When it comes to riding on ice or protecting our loved ones. It's been quite icy lately, the same wide flat platform that does okay in snow really pays off on slick shiny ice. Much like a shotgun works so well at close range by placing several projectiles in a small spread out area so do the tires by placing several tungsten carbide tipped studs on a small area. Some of the ice we had was quite impressive I wish I'd gotten a picture or two, to a winter rider it would look scary, almost as scary as having a gun pointed at you. I no longer fear ice or much of anything . A slight addition eight hours later, I was reminded that ice demands a certain amount of respect. I'm going to be in a lot of pain. At least I'm not him.
After thanksgiving we got some snow and road maintenance reminded me of the days when oil prices were low and the folks in charge of such things even more inept. There was a case of the post holiday slows.Followed by a brief mild cold snap. I can't complain. I had fun. Getting around was like going mountain biking only with cars. How do I know when were having a mild winter? When I start whining about not having done any trail riding the summer before. A regular to difficult winter I don't miss it. Earlier in one of my half-drunken can't sleep posts I referred to the weather changing sometime late in my early years. When I started it would get cold in October with some snow and it would stay cold until January or February then there would be a brief warm spell. The snow and ice would start melting, becoming wet, soft and slippery, then the temperatures would drop, everything froze back up until spring. Now it won't get quite as cold and the warm spells are more frequent. Snow, maybe get cold for a bit, melt, refreeze and like shampoo, repeat. That's the thing about Anchorage, sometimes the road becomes more like the off-road. If you asked me what sort of bike you need to work here? I'd say you need two. I'd skip over the whole fixed gear versus single-speed versus gears debate. There are good reasons to go with any of them and an equal number of good reasons not to go with any of them. It's all about what works for you, just try to keep things as simple as you can, the less time spent on maintaining your bike the more time you have for other funner things. I'd tell you to get one bike more on the road cyclo-cross side of things with room for a studded tire. Say, at least 700x35c with 700x40c being better. The other for big fat studded tires (well 2.3 is the fattest factory studs for now) on wide rims. You might be thinking about this, that and the other thing. If you have the dough they would come in handy but you might want to get a second set of wheels for it with slightly narrower rims and some Nokian's, maybe "29'ers" . They don't make tungsten carbide tipped studs in super wide yet and you'll need those more often for the nasty brown stuff over thick ice, you'll only really find super wide tires useful for about five days a winter when there's enough snow to cover most of the ice.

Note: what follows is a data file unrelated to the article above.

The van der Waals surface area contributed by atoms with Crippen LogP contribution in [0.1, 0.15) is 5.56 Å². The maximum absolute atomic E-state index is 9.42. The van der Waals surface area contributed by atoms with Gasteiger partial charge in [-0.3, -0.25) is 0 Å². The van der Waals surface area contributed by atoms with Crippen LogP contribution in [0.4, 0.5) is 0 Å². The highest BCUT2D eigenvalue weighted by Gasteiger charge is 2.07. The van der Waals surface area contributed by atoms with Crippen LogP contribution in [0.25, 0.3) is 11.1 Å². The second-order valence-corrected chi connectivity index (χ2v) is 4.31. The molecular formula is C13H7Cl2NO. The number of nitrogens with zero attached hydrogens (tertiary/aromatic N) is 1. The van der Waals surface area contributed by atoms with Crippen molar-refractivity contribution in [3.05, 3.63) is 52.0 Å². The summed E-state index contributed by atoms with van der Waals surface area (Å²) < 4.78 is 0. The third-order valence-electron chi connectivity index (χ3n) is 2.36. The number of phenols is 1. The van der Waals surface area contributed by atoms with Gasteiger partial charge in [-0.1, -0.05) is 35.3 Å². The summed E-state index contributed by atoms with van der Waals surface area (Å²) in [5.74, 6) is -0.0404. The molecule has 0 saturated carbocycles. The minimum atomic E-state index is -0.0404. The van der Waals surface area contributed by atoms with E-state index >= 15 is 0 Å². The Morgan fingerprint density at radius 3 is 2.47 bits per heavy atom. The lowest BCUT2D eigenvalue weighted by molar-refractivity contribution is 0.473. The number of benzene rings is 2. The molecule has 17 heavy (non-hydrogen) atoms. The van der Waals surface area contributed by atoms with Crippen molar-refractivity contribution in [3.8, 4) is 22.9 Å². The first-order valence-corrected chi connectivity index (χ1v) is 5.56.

Feel the pavement when you bounce from it, hear the engine of a car roaring behind you, answer the static coming from your two-way, embrace the corner of the box that craves your spine while you´re carrying it in your bag, taste the cold and yet sweet taste of beer when it sparkles in your mouth.